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The company that makes the narcotic painkiller OxyContin and three current and former executives of Purdue Pharma, the company that markets OxyContin pled guilty in Federal Court to criminal charges that they misled doctors, federal regulators and patients as to the addictive nature as to the prescription drug, OxyContin. OxyContin is a powerful, long-acting narcotic that provides relief of severe pain for periods up to 12 hours.

When OxyContin was first released on the market, its manufacturer claimed that its time-release formulation would pose a lower threat of abuse and addiction than other painkillers including Percocet or Vicodin. This claim became part of an aggressive marketing campaign to get doctors like general family practitioners with little training in pain management and/or addiction behavior to begin prescribing the drug.

The scheme worked. By 1996, annual sales of OxyContin had reached $1,000,000,000.00. Unfortunately with increasing sales came evidence of increasing addiction and overdoses.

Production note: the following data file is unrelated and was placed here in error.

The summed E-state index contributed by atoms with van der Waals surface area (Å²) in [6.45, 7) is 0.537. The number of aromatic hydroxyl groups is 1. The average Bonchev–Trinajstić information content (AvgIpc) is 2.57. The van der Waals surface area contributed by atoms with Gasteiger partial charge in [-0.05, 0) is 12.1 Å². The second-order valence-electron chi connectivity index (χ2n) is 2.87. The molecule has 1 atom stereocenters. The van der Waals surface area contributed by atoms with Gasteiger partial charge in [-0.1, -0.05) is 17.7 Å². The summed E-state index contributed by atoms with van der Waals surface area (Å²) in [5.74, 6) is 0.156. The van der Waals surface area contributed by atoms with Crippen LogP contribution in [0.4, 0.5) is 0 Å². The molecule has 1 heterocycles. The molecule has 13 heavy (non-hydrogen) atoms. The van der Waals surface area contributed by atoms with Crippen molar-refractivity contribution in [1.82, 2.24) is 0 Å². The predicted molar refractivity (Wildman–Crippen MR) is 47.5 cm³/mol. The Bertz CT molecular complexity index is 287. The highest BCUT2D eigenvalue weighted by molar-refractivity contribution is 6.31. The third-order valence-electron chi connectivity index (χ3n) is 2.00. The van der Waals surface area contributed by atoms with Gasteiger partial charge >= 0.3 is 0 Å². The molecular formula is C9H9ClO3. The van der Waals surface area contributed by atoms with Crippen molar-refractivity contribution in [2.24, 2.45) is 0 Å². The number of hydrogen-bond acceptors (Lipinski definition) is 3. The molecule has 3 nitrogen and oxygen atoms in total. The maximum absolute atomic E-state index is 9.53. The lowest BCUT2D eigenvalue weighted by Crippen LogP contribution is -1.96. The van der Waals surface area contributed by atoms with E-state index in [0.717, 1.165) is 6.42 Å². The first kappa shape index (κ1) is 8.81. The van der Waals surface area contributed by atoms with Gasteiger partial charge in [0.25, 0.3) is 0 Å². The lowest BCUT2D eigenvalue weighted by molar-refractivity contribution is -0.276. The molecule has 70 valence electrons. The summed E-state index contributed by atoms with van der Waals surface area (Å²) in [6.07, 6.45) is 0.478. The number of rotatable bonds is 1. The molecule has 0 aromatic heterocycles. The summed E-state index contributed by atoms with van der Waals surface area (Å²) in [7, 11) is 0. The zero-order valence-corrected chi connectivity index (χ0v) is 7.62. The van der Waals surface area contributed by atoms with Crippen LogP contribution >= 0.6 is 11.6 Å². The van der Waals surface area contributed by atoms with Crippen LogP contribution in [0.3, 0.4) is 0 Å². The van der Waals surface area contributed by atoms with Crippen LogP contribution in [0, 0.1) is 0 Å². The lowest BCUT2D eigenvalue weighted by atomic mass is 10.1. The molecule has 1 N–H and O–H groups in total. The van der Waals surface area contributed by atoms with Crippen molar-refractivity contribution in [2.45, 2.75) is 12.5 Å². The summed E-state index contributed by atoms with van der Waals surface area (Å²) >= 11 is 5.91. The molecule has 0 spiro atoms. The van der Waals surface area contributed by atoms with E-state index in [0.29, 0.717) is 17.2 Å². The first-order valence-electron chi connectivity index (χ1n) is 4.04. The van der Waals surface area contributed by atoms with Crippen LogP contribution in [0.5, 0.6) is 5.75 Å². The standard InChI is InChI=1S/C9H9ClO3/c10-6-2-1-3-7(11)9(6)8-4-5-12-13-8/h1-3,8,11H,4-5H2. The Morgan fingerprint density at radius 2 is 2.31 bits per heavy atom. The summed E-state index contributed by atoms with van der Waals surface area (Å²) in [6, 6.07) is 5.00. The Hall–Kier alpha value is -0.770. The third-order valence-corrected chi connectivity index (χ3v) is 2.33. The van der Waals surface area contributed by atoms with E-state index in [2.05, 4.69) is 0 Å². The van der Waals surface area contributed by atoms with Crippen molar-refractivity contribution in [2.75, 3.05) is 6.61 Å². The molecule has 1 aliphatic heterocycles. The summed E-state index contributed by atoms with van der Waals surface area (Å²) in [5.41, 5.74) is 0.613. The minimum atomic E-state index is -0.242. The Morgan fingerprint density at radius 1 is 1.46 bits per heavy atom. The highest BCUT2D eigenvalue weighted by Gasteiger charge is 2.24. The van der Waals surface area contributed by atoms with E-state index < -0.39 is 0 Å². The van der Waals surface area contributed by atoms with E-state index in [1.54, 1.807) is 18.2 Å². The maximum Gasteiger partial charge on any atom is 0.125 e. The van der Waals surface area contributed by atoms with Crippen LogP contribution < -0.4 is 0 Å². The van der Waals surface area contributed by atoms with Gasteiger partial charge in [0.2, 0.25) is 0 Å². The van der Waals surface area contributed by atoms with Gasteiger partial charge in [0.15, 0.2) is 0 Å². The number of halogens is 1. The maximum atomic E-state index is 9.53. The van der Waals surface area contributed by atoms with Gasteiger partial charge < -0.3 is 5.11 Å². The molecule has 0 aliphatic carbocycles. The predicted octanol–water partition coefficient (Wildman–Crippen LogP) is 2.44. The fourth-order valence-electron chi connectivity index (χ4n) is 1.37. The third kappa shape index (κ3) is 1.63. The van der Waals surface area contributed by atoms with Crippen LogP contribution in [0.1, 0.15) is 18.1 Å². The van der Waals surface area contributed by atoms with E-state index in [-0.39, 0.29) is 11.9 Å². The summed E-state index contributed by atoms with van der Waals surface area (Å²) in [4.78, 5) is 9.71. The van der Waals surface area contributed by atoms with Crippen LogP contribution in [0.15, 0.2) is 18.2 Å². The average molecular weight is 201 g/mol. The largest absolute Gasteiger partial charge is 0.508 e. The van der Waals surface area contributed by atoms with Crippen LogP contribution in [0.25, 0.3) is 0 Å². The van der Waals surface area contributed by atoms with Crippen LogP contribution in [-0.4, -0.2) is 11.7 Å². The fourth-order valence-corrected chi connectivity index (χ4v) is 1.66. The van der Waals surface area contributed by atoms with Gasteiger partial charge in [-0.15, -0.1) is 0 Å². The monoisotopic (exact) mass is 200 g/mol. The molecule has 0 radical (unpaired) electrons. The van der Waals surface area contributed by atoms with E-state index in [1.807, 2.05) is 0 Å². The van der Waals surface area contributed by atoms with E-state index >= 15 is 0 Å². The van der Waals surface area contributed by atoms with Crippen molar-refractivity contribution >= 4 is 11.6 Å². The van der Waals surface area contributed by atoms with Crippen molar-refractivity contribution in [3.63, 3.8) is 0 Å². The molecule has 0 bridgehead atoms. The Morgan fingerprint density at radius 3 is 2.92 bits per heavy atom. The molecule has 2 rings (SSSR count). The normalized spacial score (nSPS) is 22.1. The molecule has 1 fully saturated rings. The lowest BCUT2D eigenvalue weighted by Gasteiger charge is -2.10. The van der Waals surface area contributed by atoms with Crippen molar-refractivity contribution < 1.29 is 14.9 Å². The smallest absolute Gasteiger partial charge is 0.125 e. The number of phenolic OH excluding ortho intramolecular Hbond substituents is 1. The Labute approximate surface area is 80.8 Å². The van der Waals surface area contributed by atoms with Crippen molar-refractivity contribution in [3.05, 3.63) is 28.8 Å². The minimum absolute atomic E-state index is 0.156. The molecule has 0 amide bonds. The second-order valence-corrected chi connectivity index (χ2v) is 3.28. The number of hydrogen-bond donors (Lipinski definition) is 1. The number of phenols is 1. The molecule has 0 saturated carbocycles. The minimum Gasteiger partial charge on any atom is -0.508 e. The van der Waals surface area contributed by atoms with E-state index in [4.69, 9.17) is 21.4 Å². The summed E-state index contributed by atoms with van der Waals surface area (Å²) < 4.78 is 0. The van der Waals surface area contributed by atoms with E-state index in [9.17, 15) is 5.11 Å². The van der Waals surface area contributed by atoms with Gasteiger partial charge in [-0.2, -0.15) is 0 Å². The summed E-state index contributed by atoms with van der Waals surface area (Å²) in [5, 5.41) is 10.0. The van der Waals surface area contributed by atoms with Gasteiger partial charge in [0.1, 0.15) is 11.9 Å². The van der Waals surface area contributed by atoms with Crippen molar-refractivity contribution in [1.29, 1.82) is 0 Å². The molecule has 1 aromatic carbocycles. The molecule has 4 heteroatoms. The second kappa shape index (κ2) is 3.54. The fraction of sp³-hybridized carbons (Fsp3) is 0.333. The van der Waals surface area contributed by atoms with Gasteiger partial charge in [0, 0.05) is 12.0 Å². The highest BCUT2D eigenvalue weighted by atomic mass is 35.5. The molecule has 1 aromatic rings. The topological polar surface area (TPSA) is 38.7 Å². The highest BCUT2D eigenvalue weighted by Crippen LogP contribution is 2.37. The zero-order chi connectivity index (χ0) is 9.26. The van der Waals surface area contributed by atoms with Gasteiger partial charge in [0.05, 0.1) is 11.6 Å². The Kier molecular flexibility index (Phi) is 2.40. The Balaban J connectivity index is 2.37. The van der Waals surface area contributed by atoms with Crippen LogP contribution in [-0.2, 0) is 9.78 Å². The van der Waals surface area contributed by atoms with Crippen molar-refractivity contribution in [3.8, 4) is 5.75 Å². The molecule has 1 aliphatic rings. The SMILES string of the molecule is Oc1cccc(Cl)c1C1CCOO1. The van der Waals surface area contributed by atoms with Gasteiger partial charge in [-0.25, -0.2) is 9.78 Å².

Federal officials said that internal Purdue Pharma documents show that company officials recognized even before the drug was marketed that they would face stiff resistance from doctors who were concerned about the potential of a high-powered narcotic like OxyContin to be abused by patients or cause addiction.

As a result, company officials developed a fraudulent marketing campaign designed to promote OxyContin as a time-released drug that was less prone to such problems. The crucial ingredient in OxyContin is oxycodone, a narcotic that has been used for many years. But unlike other medications like Percocet that contain oxycodone along with other ingredients, OxyContin is pure oxycodone, with a large amount in each tablet because of the time-release design.

The drug has proven to be valuable in treating serious, long-lasting pain.

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